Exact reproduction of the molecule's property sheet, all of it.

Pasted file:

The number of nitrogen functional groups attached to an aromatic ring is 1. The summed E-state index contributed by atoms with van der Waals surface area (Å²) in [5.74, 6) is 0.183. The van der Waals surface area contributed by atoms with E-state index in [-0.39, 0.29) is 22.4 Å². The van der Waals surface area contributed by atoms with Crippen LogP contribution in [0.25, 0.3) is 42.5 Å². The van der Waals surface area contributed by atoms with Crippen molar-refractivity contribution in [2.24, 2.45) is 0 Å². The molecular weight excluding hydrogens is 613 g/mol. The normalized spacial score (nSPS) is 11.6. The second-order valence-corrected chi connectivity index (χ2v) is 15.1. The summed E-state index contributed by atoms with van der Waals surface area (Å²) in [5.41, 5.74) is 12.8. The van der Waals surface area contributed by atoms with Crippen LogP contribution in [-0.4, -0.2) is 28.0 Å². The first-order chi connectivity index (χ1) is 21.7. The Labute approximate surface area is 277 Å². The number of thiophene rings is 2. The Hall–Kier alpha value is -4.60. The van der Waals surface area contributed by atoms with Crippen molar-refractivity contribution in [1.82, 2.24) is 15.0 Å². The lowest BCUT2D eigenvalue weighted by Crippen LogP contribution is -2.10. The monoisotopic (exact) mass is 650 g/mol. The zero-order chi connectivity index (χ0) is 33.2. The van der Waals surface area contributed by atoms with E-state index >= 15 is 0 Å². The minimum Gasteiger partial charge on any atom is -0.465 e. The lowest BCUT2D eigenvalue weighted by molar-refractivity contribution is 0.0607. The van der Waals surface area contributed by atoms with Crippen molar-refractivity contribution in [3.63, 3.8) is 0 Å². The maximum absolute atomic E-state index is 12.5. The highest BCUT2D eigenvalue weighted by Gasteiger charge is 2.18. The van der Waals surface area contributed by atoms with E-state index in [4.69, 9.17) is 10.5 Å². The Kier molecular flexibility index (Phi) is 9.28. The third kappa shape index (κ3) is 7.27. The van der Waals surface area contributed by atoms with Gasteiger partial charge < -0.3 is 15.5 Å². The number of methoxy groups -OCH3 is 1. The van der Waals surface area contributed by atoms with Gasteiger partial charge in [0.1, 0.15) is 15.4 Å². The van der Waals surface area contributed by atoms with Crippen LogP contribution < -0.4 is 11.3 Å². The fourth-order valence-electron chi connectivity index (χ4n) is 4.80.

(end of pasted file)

The number of nitrogen functional groups attached to an aromatic ring is 1. The summed E-state index contributed by atoms with van der Waals surface area (Å²) in [5.74, 6) is 0.183. The van der Waals surface area contributed by atoms with E-state index in [-0.39, 0.29) is 22.4 Å². The van der Waals surface area contributed by atoms with Crippen LogP contribution in [0.25, 0.3) is 42.5 Å². The van der Waals surface area contributed by atoms with Crippen molar-refractivity contribution in [2.24, 2.45) is 0 Å². The molecular weight excluding hydrogens is 613 g/mol. The normalized spacial score (nSPS) is 11.6. The second-order valence-corrected chi connectivity index (χ2v) is 15.1. The summed E-state index contributed by atoms with van der Waals surface area (Å²) in [5.41, 5.74) is 12.8. The van der Waals surface area contributed by atoms with Crippen LogP contribution in [-0.4, -0.2) is 28.0 Å². The first-order chi connectivity index (χ1) is 21.7. The Labute approximate surface area is 277 Å². The number of thiophene rings is 2. The Hall–Kier alpha value is -4.60. The van der Waals surface area contributed by atoms with Crippen molar-refractivity contribution in [1.82, 2.24) is 15.0 Å². The lowest BCUT2D eigenvalue weighted by Crippen LogP contribution is -2.10. The monoisotopic (exact) mass is 650 g/mol. The zero-order chi connectivity index (χ0) is 33.2. The van der Waals surface area contributed by atoms with E-state index >= 15 is 0 Å². The minimum Gasteiger partial charge on any atom is -0.465 e. The lowest BCUT2D eigenvalue weighted by molar-refractivity contribution is 0.0607. The van der Waals surface area contributed by atoms with Crippen molar-refractivity contribution in [3.63, 3.8) is 0 Å². The maximum absolute atomic E-state index is 12.5. The highest BCUT2D eigenvalue weighted by Gasteiger charge is 2.18. The van der Waals surface area contributed by atoms with E-state index in [4.69, 9.17) is 10.5 Å². The Kier molecular flexibility index (Phi) is 9.28. The third kappa shape index (κ3) is 7.27. The van der Waals surface area contributed by atoms with Gasteiger partial charge < -0.3 is 15.5 Å². The number of methoxy groups -OCH3 is 1. The van der Waals surface area contributed by atoms with Gasteiger partial charge in [0.1, 0.15) is 15.4 Å². The van der Waals surface area contributed by atoms with Crippen LogP contribution < -0.4 is 11.3 Å². The fourth-order valence-electron chi connectivity index (χ4n) is 4.80.